Taiwan Cycling by Land, Sand and Sky
As I rounded the nineteenth corner of the road for that day on my rickety bicycle in one hundred degree heat, I was sure I wouldn’t make it. Each stretch went on for eternity, with an ever so slight incline that was just enough to make my legs scream. But the humidity was the worst. Water bottles immediately went warm and I felt almost blinded by the sun.
However, once in a while I’d pause to swing my head from side-to-side, gazing out at the placid sea and bamboo groves, residents speeding past on mopeds loaded with mangoes. It was another world in Taiwan, full of curious stares that turned to big smiles after a simple greeting in Mandarin. I made it through a 25-mile bike ride in that unforgiving heat and it ended up being the highlight of the adventure.
Taiwanese landscapes are perfectly laid out for cycling enthusiasts. Although the island nation is small, its environment is diverse, allowing for mountain, lake, sea and sky views that go on forever. In recent years, Taiwan has done wonders to keep cycle trails well-maintained and marked, so everyone from beginners to experts can enjoy the routes. I fall into the former category and had no trouble keeping pace, loving every minute of it the immersion in my first experience on the continent.
A First Go, Cycling in Hualien
I had no sooner landed in Taipei before I was whisked away in a small plane to Hualien, located on the Eastern coastline. Jumping on cycles, the trail located right near the airport was short and sweet, weaving next to the beaches filled with rocky sand and strong waves. Although slightly jarring at first, it soon became a thrill to spot the screamingly loud F-16s occasionally pass overhead from the local military airbase. Bikes are cheap to rent there and shops are located right on the paved trail. It was an easy introduction into cycling, as backpackers and residents all enjoyed the wide route with friendly greetings and a slow, leisurely pace.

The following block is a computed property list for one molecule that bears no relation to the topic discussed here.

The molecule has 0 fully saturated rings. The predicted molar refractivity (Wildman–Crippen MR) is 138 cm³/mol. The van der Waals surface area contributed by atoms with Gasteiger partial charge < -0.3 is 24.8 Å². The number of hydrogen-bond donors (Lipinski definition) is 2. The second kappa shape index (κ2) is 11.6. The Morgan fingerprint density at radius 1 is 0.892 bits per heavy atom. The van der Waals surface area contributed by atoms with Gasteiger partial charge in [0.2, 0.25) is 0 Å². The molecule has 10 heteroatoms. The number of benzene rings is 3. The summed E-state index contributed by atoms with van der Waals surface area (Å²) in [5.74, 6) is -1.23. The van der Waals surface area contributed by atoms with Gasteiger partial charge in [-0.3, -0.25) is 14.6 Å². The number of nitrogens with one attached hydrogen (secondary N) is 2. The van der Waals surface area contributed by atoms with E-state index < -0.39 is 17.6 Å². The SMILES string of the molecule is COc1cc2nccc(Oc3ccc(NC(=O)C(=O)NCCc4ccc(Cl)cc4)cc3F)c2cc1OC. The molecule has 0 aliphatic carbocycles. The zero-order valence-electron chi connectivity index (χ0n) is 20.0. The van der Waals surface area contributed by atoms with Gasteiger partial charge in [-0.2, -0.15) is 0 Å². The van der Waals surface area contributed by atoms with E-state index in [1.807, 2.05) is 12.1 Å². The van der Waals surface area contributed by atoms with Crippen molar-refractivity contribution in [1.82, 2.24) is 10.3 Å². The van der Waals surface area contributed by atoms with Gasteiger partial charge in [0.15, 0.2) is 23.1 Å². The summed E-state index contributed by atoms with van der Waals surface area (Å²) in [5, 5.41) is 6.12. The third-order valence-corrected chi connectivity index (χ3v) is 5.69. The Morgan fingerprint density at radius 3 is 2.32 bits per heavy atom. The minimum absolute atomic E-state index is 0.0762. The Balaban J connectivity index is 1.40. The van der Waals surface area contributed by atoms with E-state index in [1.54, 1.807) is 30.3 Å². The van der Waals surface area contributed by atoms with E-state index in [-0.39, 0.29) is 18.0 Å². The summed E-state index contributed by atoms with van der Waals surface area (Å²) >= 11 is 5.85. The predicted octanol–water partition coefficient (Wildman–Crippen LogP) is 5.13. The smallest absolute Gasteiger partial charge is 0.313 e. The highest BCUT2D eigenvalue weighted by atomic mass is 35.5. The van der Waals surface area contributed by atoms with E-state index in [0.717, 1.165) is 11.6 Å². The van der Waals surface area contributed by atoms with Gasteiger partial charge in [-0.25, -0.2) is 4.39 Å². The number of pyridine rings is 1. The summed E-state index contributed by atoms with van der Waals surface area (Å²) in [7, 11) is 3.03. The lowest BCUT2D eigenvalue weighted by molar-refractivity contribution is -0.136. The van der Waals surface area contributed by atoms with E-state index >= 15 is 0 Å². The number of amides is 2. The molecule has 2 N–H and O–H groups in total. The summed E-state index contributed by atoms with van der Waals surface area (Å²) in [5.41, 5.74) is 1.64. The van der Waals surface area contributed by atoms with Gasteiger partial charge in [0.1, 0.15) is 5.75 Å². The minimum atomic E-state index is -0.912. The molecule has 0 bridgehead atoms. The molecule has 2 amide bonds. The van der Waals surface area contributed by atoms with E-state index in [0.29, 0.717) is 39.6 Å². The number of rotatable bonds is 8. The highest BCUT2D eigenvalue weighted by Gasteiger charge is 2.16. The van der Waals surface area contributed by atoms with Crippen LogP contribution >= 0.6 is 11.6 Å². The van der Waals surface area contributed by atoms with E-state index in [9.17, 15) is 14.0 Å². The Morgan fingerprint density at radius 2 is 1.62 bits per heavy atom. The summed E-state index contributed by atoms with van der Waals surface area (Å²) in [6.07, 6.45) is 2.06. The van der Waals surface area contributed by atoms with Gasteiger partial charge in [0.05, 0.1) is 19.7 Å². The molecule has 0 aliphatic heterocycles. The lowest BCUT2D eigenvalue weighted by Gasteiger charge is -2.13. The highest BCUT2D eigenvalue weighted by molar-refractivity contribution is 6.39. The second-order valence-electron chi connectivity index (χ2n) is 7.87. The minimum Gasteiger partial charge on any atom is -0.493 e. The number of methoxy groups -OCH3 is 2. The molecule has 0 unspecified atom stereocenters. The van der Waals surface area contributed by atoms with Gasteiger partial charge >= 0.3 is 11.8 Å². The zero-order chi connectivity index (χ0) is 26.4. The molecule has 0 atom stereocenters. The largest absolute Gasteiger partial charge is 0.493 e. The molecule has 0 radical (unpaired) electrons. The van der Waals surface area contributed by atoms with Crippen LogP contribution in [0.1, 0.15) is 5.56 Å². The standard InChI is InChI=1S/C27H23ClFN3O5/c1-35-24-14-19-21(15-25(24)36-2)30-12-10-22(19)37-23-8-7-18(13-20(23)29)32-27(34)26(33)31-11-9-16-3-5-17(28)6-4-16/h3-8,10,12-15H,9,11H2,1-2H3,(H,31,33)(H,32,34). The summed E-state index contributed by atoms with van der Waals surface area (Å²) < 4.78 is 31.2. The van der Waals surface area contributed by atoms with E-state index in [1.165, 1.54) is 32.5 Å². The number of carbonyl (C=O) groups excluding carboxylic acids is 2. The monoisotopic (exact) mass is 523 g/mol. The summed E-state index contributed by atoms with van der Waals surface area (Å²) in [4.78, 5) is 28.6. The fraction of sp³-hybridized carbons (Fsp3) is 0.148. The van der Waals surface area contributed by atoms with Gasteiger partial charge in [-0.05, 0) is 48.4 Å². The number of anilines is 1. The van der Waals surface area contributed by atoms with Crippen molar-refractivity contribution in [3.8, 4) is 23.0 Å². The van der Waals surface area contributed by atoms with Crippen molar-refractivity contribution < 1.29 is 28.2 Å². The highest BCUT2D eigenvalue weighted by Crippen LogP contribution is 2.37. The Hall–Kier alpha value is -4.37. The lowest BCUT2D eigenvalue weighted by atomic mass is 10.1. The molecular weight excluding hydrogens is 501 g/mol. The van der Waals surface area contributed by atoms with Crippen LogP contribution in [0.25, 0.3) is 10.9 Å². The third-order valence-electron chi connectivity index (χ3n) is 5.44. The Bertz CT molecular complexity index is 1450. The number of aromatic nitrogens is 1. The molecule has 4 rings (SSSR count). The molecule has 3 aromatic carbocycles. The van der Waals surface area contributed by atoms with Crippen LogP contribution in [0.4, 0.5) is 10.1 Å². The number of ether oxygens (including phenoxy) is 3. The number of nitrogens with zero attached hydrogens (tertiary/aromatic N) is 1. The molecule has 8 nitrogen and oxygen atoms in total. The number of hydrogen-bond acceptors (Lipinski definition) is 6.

Into the Woods by Cycle
More than 70 percent of Taiwan is covered in lush green mountains, creating a jungle-like atmosphere that is ideal for the rugged biker wanting to connect with nature. Taroko National Park is somewhat off the grid and has very few access roads – but once inside it’s virtually a playground for adventurous spirits. I was wary when I heard about recent rockslides, then grew slightly more nervous when the car had to navigate around a massive fallen tree blocking the one mountain road, but upon arriving at Silks Place my mind was put to ease. This resort seemingly carved into the side of a cliff is an incredible base for cyclists, and even have their own arsenal of equipment for guests to use. I glided through pathways passing by small temples, then I took a hike past waterfalls, into marble caves and ending at a precarious suspension bridge with panoramic views of jagged peaks and sunny skies. I could have spent my whole time in the park, indulging in the tea ceremonies, drives to the scenic highest summit, and funky dining choices – one that included some crispy fried worms as an appetizer.
Taiwan’s Lakeside Beauty
I’m an ocean girl and love being by the shore every chance I get. So I was surprised to fall in love with Sun Moon Lake in the middle of Taiwan, one of the most stunning, emerald green bodies of water I’ve ever seen. I could not wait to bike around its edge, but first a cruise along its glass-smooth surface was at hand for a gorgeous sunset experience melting over the mountains. The next day, I took an easy ride on the circling trail, recently named one of the most scenic in the world. The space is well maintained and the raised path follows along fishing areas, mangroves, wooded areas, and marsh-like environments. A pretty red and beige suspension bridge was built just for bikers, and the sleek new visitor center provides an easy point to take a break and learn more about the area.
Off to Taiwan’s Cycling Southern Coast
Heading south to the county of Kenting, I geared up for my final and longest bike ride, covering roughly 24 miles of paths through lagoons and along ocean roads. This is where the heat was cranked and some paths followed a snaking highway, but the journey was full of surprises, from a fun stop at a mango slushie seller to a video-game like ride through a bustling marketplace and fair, which almost ended in me taking a hit from a swinging car door.
No two trips were the same, and every path was something thrilling, whether it was through towering mountains, next to skyscrapers, or along the gray-blue ocean. I easily explored the best parts of Taiwan on two-wheels and think I still only scratched the surface.
Eileen Cotter is a freelance travel writer who has a few notches in her belt throughout North America, Central America, Asia and Europe. She currently resides just outside Boston, Massachusetts. While writing for a wide variety of websites and travel magazines, her preferences so far has been covering various unique festivals worldwide, trying strange foods at tasty restaurants and encountering eccentric landmarks. By far her favorite place to roam is southern Spain and her future dream trip is exploring the Fiji Islands.